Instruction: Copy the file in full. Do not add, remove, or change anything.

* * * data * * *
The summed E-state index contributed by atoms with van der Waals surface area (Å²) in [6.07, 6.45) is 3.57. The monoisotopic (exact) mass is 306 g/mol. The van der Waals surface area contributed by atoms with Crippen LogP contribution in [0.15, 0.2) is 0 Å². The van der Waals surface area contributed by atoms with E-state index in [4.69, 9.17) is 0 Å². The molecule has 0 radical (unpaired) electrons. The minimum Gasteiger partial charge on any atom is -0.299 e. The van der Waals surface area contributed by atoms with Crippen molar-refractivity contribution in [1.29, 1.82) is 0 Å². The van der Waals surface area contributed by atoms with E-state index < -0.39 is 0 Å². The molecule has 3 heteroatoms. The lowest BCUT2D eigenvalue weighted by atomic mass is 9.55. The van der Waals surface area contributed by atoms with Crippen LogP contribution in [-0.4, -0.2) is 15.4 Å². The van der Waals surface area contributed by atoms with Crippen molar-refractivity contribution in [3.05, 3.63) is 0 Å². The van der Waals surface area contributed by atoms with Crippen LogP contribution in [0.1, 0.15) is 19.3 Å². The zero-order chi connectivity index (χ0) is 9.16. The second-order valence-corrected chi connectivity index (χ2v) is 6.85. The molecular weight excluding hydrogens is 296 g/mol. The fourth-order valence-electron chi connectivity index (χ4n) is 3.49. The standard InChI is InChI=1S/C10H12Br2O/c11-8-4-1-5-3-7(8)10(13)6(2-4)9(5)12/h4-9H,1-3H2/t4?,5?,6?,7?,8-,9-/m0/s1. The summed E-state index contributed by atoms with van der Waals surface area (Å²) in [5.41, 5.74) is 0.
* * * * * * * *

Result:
The summed E-state index contributed by atoms with van der Waals surface area (Å²) in [6.07, 6.45) is 3.57. The monoisotopic (exact) mass is 306 g/mol. The van der Waals surface area contributed by atoms with Crippen LogP contribution in [0.15, 0.2) is 0 Å². The van der Waals surface area contributed by atoms with E-state index in [4.69, 9.17) is 0 Å². The molecule has 0 radical (unpaired) electrons. The minimum Gasteiger partial charge on any atom is -0.299 e. The van der Waals surface area contributed by atoms with Crippen molar-refractivity contribution in [1.29, 1.82) is 0 Å². The van der Waals surface area contributed by atoms with E-state index < -0.39 is 0 Å². The molecule has 3 heteroatoms. The lowest BCUT2D eigenvalue weighted by atomic mass is 9.55. The van der Waals surface area contributed by atoms with Crippen LogP contribution in [-0.4, -0.2) is 15.4 Å². The van der Waals surface area contributed by atoms with Crippen molar-refractivity contribution in [3.05, 3.63) is 0 Å². The van der Waals surface area contributed by atoms with Crippen LogP contribution in [0.1, 0.15) is 19.3 Å². The zero-order chi connectivity index (χ0) is 9.16. The second-order valence-corrected chi connectivity index (χ2v) is 6.85. The molecular weight excluding hydrogens is 296 g/mol. The fourth-order valence-electron chi connectivity index (χ4n) is 3.49. The standard InChI is InChI=1S/C10H12Br2O/c11-8-4-1-5-3-7(8)10(13)6(2-4)9(5)12/h4-9H,1-3H2/t4?,5?,6?,7?,8-,9-/m0/s1. The summed E-state index contributed by atoms with van der Waals surface area (Å²) in [5.41, 5.74) is 0.